Solved File preventing partition of hard disk

Acer / Travelmate laptop
April 8, 2014 at 15:29:50
Specs: Windows 7, 2 GB
According to Defraggler, I have one file[fontcache
which is a dat file] sitting all alone in the half of the hard disk that I want to use for my partition.
Can I delete it or can it be moved someway on the hard disk?

See More: File preventing partition of hard disk

Report •

#1
April 8, 2014 at 15:40:31
What sort of hard disk is it?
IDE?
Sata?
SSD?

Report •

#2
April 8, 2014 at 16:10:49
Your question doesn't make sense.

Any file can only exist inside an existing partition. You can delete the file or delete the partition that holds it.

If you want to create a partition you must have unallocated space to do it in and no files can exist in this space. Therefore a file can not prevent partitioning if the space is there to allow it.

Stuart

message edited by StuartS


Report •

#3
April 8, 2014 at 16:42:07
✔ Best Answer
I believe that the poster means that one unmovable file is preventing the system from shrinking the current partition in roughly half to make room for the new partition to be created. Windows does have some files that cannot be moved, at least not by Disk Manager and by conventional partition tools. If asked correctly, someone may know of a utility that can move the files and shrink the partition.

You have to be a little bit crazy to keep you from going insane.


Report •

Related Solutions

#4
April 8, 2014 at 17:56:17
How the file got there, is another question that goes through my mind.

Please download and run ListParts by Farbar (for 32-bit system):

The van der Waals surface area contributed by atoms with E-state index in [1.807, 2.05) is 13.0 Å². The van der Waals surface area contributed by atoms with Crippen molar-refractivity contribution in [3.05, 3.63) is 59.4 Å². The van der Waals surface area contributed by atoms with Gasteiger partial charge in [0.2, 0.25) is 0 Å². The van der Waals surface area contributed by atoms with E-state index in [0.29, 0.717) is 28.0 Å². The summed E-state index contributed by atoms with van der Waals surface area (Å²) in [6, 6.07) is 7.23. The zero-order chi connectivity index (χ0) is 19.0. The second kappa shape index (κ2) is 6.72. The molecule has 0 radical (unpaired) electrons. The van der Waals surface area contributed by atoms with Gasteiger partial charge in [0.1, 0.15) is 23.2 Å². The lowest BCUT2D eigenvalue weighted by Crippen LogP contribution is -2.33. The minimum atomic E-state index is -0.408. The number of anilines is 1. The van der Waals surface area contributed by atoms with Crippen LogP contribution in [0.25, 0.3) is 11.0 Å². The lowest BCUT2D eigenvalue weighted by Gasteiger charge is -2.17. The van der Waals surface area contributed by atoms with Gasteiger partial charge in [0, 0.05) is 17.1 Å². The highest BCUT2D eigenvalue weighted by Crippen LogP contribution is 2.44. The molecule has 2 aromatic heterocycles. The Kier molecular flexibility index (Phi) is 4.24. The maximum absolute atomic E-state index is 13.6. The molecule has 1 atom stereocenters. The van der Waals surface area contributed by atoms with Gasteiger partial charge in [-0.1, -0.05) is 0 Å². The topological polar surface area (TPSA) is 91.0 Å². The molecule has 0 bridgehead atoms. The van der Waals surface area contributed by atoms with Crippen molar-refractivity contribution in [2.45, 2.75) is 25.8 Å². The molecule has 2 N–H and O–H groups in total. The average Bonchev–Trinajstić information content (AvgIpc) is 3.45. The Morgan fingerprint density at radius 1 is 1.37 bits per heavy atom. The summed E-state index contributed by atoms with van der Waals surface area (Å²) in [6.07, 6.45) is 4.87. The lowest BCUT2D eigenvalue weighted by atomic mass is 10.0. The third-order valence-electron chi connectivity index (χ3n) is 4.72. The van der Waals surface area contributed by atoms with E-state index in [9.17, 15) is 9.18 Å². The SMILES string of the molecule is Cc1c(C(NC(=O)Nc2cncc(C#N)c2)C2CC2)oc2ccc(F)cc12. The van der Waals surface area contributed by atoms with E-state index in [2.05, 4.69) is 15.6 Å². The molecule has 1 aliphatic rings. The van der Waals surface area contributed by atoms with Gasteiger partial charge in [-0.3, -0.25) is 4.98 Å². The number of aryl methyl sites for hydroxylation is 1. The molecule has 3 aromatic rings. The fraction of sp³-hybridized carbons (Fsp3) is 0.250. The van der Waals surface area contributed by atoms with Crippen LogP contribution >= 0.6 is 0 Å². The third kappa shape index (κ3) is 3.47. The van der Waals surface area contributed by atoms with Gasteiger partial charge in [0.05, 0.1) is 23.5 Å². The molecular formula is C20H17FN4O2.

http://download.bleepingcomputer.co...

1: Click on the Scan button.
2: The scan results will open in Notepad.
3: Copy and Paste the contents into your reply.

message edited by Johnw


Report •

#5
April 8, 2014 at 20:32:51
Exactly Fingers, this file sits alone in the bottom half of the hard disk!

Report •

#6
April 8, 2014 at 20:50:14
Does anyone know if you can delete a fontcache dat file? Thanks

Report •

#7
April 8, 2014 at 20:53:52
"Does anyone know if you can delete a fontcache dat file?"

You can, but I would like to see the result of my post #4 first.


Report •

#8
April 8, 2014 at 21:18:14
I'm sorry Johnw, I don't understand exactly what you want me to do. And I have a 64 bit
system.

Report •

#9
April 8, 2014 at 21:21:43
Please download and run ListParts64 by Farbar (for 64-bit system):
http://download.bleepingcomputer.co...

Report •

#10
April 8, 2014 at 23:01:00
Is the actual file name fntcache.dat? That file can be deleted. It will be recreated on your next reboot. This might help if you can't find it:

http://www.sysopt.com/showthread.ph...


Report •

#11
April 9, 2014 at 03:31:41
Fingers: What is the Model number of your Crystal Ball, I need one like it. The one I have doesn't work so well.

Stuart

message edited by StuartS


Report •

#12
April 9, 2014 at 16:10:17
Clue:
"Can I delete it or can it be moved someway on the hard disk?"
The second part: 'moved someway' is what i read that gave me the idea.

You have to be a little bit crazy to keep you from going insane.


Report •

#13
April 10, 2014 at 02:04:17
File preventing partition of hard disk that threw me.

The file wasn't preventing partition of the hard disk, it was preventing to shrinking of the volume it was stored in. It was the inability to shrink the volume that was preventing partitioning.

The OP was going from A to C and completely missing out B.

Stuart


Report •

#14
April 10, 2014 at 19:01:14
Left brain people see it from the mathematical/analytical side of the question.
Right brain people see it from the 'feel', emotional, artistic side of the question.
Whole brain people see everything from both sides and you can get strange leaps of insight into the question and the answer.
Yes, there was a major piece of the puzzle missing from the question. Kind of like this:
F u cn rd ths thn u cn rd nrly anthng

(If you can read this, then you can read nearly anything)

You have to be a little bit crazy to keep you from going insane.


Report •

Ask Question